" 'DuckTales' has a special place in Disney's TV animation history, it drew its inspiration from Disney Legend Carl Barks' comic books and through its storytelling and artistic showmanship, set an enduring standard for animated entertainment that connects with both kids and adults," said Marc Buhaj, Senior Vice President, Programming and General Manager, Disney XD. "Our new series will bring that same energy and adventurous spirit to a new generation."
Mind you, Disney's relaunch of this much-beloved Disney Afternoon series wasn't entirely unexpected. Ever since Capcom & Disney Interactive released that "DuckTales Remastered" game back in August of 2013 (Not to mention how Uncle Scrooge's Lucky Dime and Money Bin popped up as pieces of the Disney Infinity universe), there have been whispers that The Walt Disney Company was planning to return to Duckburg.
But today's announcement -- which confirms that not only will Scrooge and his family be back but virtually the entire original "DuckTales" supporting cast (As in: Scrooge's faithful butler, Duckworth; ingenious inventor Gyro Gearloose; crash-prone pilot Launchpad McQuack; Scrooge McDuck's arch-nemesis Flintheart Glomgold; greedy sorceress Magica DeSpell; Ma Beagle and her bumbling brood, the Beagle Boys. Not to mention the nephew's nanny Mrs. Beakley and her granddaughter Webbigail Vanderquack) -- is really more than fans of 1980s-era Disney Television Animation could have ever hoped for.
But as to whether this relaunch of "DuckTales" will be done in hand-drawn animation (which is what the original 100 episodes that Disney Television Animation produced from 1987-90 were done in) or in CG, or whether any of the veteran voice actors who originally voiced Duckburg residents (EX: Alan Young, June Foray, Tony Anselmo and Russi Taylor. To name just a few) will be asked back to return to voice these much-beloved characters for this next set of shows ... Disney Channel officials weren't willing to say. Not yet, anyway.
Donald Duck first appeared in the 1934 cartoon The Wise Little Hen which was part of the Silly Symphonies series of theatrical cartoon shorts. The film’s release date of June 9 is officially recognized by the Walt Disney Company as Donald’s birthday.Donald’s appearance in the cartoon, as created by animator Dick Lundy, is similar to his modern look — the feather and beak colors are the same, as is the blue sailor shirt and hat — but his features are more elongated, his body plumper, and his feet smaller. Donald’s personality is not developed either; in the short, he only fills the role of the unhelpful friend from the original story.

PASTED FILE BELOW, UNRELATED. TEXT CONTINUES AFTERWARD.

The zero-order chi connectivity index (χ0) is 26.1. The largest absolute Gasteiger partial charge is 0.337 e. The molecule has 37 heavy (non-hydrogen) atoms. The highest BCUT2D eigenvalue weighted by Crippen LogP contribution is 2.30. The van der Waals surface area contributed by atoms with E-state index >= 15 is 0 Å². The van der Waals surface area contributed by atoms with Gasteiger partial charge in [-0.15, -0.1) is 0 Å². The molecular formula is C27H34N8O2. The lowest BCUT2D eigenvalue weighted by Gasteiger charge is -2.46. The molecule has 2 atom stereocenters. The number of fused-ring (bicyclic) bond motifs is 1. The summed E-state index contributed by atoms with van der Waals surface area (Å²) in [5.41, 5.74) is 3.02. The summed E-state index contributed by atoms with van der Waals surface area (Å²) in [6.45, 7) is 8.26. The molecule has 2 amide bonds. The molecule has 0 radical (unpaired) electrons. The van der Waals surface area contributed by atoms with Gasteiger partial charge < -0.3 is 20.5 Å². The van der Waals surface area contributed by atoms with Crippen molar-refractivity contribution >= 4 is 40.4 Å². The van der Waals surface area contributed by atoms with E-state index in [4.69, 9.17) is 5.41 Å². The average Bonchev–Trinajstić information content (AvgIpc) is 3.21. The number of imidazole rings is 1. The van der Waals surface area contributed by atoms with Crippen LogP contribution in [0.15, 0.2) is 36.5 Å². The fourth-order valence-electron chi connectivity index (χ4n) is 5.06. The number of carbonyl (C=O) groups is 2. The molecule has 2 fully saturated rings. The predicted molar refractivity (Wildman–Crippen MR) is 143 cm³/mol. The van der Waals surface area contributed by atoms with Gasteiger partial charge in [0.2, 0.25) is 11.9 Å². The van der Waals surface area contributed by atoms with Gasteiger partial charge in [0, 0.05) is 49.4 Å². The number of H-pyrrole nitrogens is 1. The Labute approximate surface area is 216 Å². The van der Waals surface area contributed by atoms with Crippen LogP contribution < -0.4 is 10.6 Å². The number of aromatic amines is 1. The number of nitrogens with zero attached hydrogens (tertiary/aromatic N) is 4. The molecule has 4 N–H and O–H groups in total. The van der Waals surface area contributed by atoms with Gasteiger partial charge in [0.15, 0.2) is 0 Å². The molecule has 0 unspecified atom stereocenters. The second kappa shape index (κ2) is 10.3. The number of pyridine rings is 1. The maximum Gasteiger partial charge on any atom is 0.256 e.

Donald Fauntleroy Duck has appeared in more films than any other Disney character, listed as appearing in approximately 178 theatrical films compared to Mickey Mouse’s 137, and is the fifth most published comic book character in the world after Superman, Batman, Spider-Man, and Wolverine.
Donald Duck rose to fame with his comedic roles in animated cartoons. His distinctive voice was created by Clarence Nash, who performed the role for 50 years. It was his second appearance in Orphan’s Benefit which introduced him as a temperamental comic foil to Mickey Mouse. Donald had his own show. Throughout the next two decades Donald appeared in over 150 theatrical films, several of which were recognized at the Academy Awards. In the 1930s he typically appeared as part of a comic trio with Mickey and Goofy and was given his own film series in 1937, starting with Don Donald. These films introduced Donald’s girlfriend Daisy Duck and sometimes featured his three nephews Huey, Dewey, and Louie. After the 1956 film Chips Ahoy, Donald appeared primarily in educational films before eventually returning to theatrical animation in Mickey’s Christmas Carol (1983). His most recent appearance in a theatrical film was 1999’s Fantasia 2000. Donald has also appeared in direct-to-video features such as Mickey’s Once Upon a Christmas (1999) and The Three Musketeers (2004) as well as television programs such as DuckTales (1987–1990), Quack Pack (1996), and Mickey Mouse Clubhouse (2006–2013).
This week marked the 80th anniversary of Donald Duck, pretty much the most temperamental Disney character ever created. In the early days, Donald had an exaggerated waddle because the animators found it difficult, on paper, to distinguish between a duck and a goose—we’re assuming that’s what made him so cranky. But his waddle has never held him back from his ambitions. He’s tried many, many jobs. Somehow, though, nothing ever works out as planned.
Our friends at D23 sent over a list of 23 of Donald’s employment endeavors, (more of which will be celebrated on tour across the U.S. in this year’s D23 Disney Fanniversary Celebration road show, presented by Walt Disney Records The Legacy Collection). So let’s take a look at Donald’s many jobs over the years.